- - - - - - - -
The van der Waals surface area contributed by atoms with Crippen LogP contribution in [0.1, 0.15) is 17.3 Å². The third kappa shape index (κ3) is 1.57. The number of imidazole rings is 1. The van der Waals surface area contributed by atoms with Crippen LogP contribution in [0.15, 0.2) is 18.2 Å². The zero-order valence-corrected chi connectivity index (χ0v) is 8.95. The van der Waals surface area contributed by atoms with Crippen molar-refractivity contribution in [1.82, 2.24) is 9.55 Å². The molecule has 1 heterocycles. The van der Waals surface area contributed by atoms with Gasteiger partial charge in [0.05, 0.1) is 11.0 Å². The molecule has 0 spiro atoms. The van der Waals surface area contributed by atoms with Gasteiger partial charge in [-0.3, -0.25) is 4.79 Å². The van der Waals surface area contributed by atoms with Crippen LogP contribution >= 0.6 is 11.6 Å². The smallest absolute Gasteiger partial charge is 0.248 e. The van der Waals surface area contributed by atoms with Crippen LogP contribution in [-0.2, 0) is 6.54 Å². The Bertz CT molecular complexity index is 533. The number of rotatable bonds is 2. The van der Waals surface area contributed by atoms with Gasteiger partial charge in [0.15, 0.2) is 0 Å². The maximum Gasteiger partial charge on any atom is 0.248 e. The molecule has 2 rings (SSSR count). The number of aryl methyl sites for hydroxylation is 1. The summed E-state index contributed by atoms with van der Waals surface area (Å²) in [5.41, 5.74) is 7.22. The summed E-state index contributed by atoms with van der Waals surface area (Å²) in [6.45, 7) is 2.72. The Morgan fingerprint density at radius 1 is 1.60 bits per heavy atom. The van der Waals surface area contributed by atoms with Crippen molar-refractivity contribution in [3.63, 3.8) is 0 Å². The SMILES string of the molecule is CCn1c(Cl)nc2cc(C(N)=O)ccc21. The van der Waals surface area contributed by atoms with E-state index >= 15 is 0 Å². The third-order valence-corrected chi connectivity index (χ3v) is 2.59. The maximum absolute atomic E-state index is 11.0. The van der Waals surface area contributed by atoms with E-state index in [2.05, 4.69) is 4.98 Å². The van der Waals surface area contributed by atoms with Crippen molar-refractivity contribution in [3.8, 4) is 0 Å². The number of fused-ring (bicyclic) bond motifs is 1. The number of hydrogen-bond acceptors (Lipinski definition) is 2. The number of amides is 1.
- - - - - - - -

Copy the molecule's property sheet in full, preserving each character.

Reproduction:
The van der Waals surface area contributed by atoms with Crippen LogP contribution in [0.1, 0.15) is 17.3 Å². The third kappa shape index (κ3) is 1.57. The number of imidazole rings is 1. The van der Waals surface area contributed by atoms with Crippen LogP contribution in [0.15, 0.2) is 18.2 Å². The zero-order valence-corrected chi connectivity index (χ0v) is 8.95. The van der Waals surface area contributed by atoms with Crippen molar-refractivity contribution in [1.82, 2.24) is 9.55 Å². The molecule has 1 heterocycles. The van der Waals surface area contributed by atoms with Gasteiger partial charge in [0.05, 0.1) is 11.0 Å². The molecule has 0 spiro atoms. The van der Waals surface area contributed by atoms with Gasteiger partial charge in [-0.3, -0.25) is 4.79 Å². The van der Waals surface area contributed by atoms with Crippen LogP contribution >= 0.6 is 11.6 Å². The smallest absolute Gasteiger partial charge is 0.248 e. The van der Waals surface area contributed by atoms with Crippen LogP contribution in [-0.2, 0) is 6.54 Å². The Bertz CT molecular complexity index is 533. The number of rotatable bonds is 2. The van der Waals surface area contributed by atoms with Gasteiger partial charge in [0.15, 0.2) is 0 Å². The maximum Gasteiger partial charge on any atom is 0.248 e. The molecule has 2 rings (SSSR count). The number of aryl methyl sites for hydroxylation is 1. The summed E-state index contributed by atoms with van der Waals surface area (Å²) in [5.41, 5.74) is 7.22. The summed E-state index contributed by atoms with van der Waals surface area (Å²) in [6.45, 7) is 2.72. The Morgan fingerprint density at radius 1 is 1.60 bits per heavy atom. The van der Waals surface area contributed by atoms with Crippen molar-refractivity contribution in [3.63, 3.8) is 0 Å². The SMILES string of the molecule is CCn1c(Cl)nc2cc(C(N)=O)ccc21. The van der Waals surface area contributed by atoms with E-state index >= 15 is 0 Å². The third-order valence-corrected chi connectivity index (χ3v) is 2.59. The maximum absolute atomic E-state index is 11.0. The van der Waals surface area contributed by atoms with E-state index in [2.05, 4.69) is 4.98 Å². The van der Waals surface area contributed by atoms with Crippen molar-refractivity contribution in [3.8, 4) is 0 Å². The number of fused-ring (bicyclic) bond motifs is 1. The number of hydrogen-bond acceptors (Lipinski definition) is 2. The number of amides is 1.